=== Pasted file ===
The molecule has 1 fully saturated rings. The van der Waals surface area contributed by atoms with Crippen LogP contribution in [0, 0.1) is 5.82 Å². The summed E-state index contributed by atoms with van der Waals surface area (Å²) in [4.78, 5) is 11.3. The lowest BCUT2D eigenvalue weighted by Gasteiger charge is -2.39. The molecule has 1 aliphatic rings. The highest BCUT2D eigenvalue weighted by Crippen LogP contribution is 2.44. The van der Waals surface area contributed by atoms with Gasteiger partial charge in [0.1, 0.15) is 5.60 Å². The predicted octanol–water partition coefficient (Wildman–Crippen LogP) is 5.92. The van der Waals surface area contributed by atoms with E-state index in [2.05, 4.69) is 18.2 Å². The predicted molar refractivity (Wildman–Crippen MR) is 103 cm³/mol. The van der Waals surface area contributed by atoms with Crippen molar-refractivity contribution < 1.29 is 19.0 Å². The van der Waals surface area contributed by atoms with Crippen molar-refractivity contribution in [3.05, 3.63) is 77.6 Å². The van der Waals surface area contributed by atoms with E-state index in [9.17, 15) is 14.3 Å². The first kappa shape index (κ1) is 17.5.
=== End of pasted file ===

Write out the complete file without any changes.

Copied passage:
The molecule has 1 fully saturated rings. The van der Waals surface area contributed by atoms with Crippen LogP contribution in [0, 0.1) is 5.82 Å². The summed E-state index contributed by atoms with van der Waals surface area (Å²) in [4.78, 5) is 11.3. The lowest BCUT2D eigenvalue weighted by Gasteiger charge is -2.39. The molecule has 1 aliphatic rings. The highest BCUT2D eigenvalue weighted by Crippen LogP contribution is 2.44. The van der Waals surface area contributed by atoms with Gasteiger partial charge in [0.1, 0.15) is 5.60 Å². The predicted octanol–water partition coefficient (Wildman–Crippen LogP) is 5.92. The van der Waals surface area contributed by atoms with E-state index in [2.05, 4.69) is 18.2 Å². The predicted molar refractivity (Wildman–Crippen MR) is 103 cm³/mol. The van der Waals surface area contributed by atoms with Crippen molar-refractivity contribution < 1.29 is 19.0 Å². The van der Waals surface area contributed by atoms with Crippen molar-refractivity contribution in [3.05, 3.63) is 77.6 Å². The van der Waals surface area contributed by atoms with E-state index in [9.17, 15) is 14.3 Å². The first kappa shape index (κ1) is 17.5.